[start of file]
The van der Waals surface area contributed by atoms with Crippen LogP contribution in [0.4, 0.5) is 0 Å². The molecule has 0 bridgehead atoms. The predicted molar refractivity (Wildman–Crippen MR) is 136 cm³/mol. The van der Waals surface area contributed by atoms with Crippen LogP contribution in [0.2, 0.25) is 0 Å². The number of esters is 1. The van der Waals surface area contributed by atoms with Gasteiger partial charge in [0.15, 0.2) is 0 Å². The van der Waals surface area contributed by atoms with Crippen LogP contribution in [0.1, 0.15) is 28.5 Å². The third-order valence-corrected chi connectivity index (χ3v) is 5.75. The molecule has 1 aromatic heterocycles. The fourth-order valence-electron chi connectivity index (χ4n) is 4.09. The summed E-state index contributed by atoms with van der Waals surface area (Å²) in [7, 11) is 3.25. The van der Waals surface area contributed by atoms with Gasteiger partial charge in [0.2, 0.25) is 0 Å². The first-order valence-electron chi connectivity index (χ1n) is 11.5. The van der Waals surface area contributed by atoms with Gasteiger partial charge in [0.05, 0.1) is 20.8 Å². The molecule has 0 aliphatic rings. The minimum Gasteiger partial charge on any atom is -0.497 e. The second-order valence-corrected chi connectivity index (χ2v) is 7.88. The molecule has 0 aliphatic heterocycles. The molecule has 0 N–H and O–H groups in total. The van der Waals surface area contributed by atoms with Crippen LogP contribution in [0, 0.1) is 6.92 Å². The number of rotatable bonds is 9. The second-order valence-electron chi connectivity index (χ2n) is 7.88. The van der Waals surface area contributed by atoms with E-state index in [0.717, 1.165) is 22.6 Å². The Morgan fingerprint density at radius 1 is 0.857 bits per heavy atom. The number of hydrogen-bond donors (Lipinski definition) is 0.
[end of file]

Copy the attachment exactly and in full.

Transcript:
The van der Waals surface area contributed by atoms with Crippen LogP contribution in [0.4, 0.5) is 0 Å². The molecule has 0 bridgehead atoms. The predicted molar refractivity (Wildman–Crippen MR) is 136 cm³/mol. The van der Waals surface area contributed by atoms with Crippen LogP contribution in [0.2, 0.25) is 0 Å². The number of esters is 1. The van der Waals surface area contributed by atoms with Gasteiger partial charge in [0.15, 0.2) is 0 Å². The van der Waals surface area contributed by atoms with Crippen LogP contribution in [0.1, 0.15) is 28.5 Å². The third-order valence-corrected chi connectivity index (χ3v) is 5.75. The molecule has 1 aromatic heterocycles. The fourth-order valence-electron chi connectivity index (χ4n) is 4.09. The summed E-state index contributed by atoms with van der Waals surface area (Å²) in [7, 11) is 3.25. The van der Waals surface area contributed by atoms with Gasteiger partial charge in [0.2, 0.25) is 0 Å². The first-order valence-electron chi connectivity index (χ1n) is 11.5. The van der Waals surface area contributed by atoms with Gasteiger partial charge in [0.05, 0.1) is 20.8 Å². The molecule has 0 aliphatic rings. The minimum Gasteiger partial charge on any atom is -0.497 e. The second-order valence-corrected chi connectivity index (χ2v) is 7.88. The molecule has 0 aliphatic heterocycles. The molecule has 0 N–H and O–H groups in total. The van der Waals surface area contributed by atoms with Crippen LogP contribution in [0, 0.1) is 6.92 Å². The number of rotatable bonds is 9. The second-order valence-electron chi connectivity index (χ2n) is 7.88. The van der Waals surface area contributed by atoms with E-state index in [0.717, 1.165) is 22.6 Å². The Morgan fingerprint density at radius 1 is 0.857 bits per heavy atom. The number of hydrogen-bond donors (Lipinski definition) is 0.